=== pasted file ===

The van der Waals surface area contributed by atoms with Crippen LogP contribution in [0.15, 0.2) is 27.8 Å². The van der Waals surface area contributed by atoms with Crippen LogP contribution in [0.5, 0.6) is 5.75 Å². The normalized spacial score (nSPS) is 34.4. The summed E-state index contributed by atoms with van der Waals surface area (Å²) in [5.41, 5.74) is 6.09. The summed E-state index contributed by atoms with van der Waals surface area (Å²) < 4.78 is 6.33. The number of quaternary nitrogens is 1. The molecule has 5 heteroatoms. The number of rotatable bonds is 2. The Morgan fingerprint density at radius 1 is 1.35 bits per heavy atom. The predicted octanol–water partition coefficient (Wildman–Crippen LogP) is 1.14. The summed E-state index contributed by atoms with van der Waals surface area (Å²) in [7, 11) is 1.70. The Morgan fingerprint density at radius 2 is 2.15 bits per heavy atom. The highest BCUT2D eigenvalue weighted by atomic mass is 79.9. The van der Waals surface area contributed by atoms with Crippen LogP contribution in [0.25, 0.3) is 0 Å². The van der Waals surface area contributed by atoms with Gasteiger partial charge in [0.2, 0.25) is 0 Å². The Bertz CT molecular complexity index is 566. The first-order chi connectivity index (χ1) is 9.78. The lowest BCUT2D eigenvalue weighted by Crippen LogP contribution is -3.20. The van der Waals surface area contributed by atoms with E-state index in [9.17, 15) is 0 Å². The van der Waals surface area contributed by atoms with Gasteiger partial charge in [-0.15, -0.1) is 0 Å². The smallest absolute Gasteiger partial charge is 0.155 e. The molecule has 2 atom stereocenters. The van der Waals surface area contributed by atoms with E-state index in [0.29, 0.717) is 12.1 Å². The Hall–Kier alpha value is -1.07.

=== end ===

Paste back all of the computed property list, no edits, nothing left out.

The van der Waals surface area contributed by atoms with Crippen LogP contribution in [0.15, 0.2) is 27.8 Å². The van der Waals surface area contributed by atoms with Crippen LogP contribution in [0.5, 0.6) is 5.75 Å². The normalized spacial score (nSPS) is 34.4. The summed E-state index contributed by atoms with van der Waals surface area (Å²) in [5.41, 5.74) is 6.09. The summed E-state index contributed by atoms with van der Waals surface area (Å²) < 4.78 is 6.33. The number of quaternary nitrogens is 1. The molecule has 5 heteroatoms. The number of rotatable bonds is 2. The Morgan fingerprint density at radius 1 is 1.35 bits per heavy atom. The predicted octanol–water partition coefficient (Wildman–Crippen LogP) is 1.14. The summed E-state index contributed by atoms with van der Waals surface area (Å²) in [7, 11) is 1.70. The Morgan fingerprint density at radius 2 is 2.15 bits per heavy atom. The highest BCUT2D eigenvalue weighted by atomic mass is 79.9. The van der Waals surface area contributed by atoms with Crippen LogP contribution in [0.25, 0.3) is 0 Å². The van der Waals surface area contributed by atoms with Gasteiger partial charge in [0.2, 0.25) is 0 Å². The Bertz CT molecular complexity index is 566. The first-order chi connectivity index (χ1) is 9.78. The lowest BCUT2D eigenvalue weighted by Crippen LogP contribution is -3.20. The van der Waals surface area contributed by atoms with E-state index in [9.17, 15) is 0 Å². The van der Waals surface area contributed by atoms with Gasteiger partial charge in [-0.15, -0.1) is 0 Å². The smallest absolute Gasteiger partial charge is 0.155 e. The molecule has 2 atom stereocenters. The van der Waals surface area contributed by atoms with E-state index in [0.29, 0.717) is 12.1 Å². The Hall–Kier alpha value is -1.07.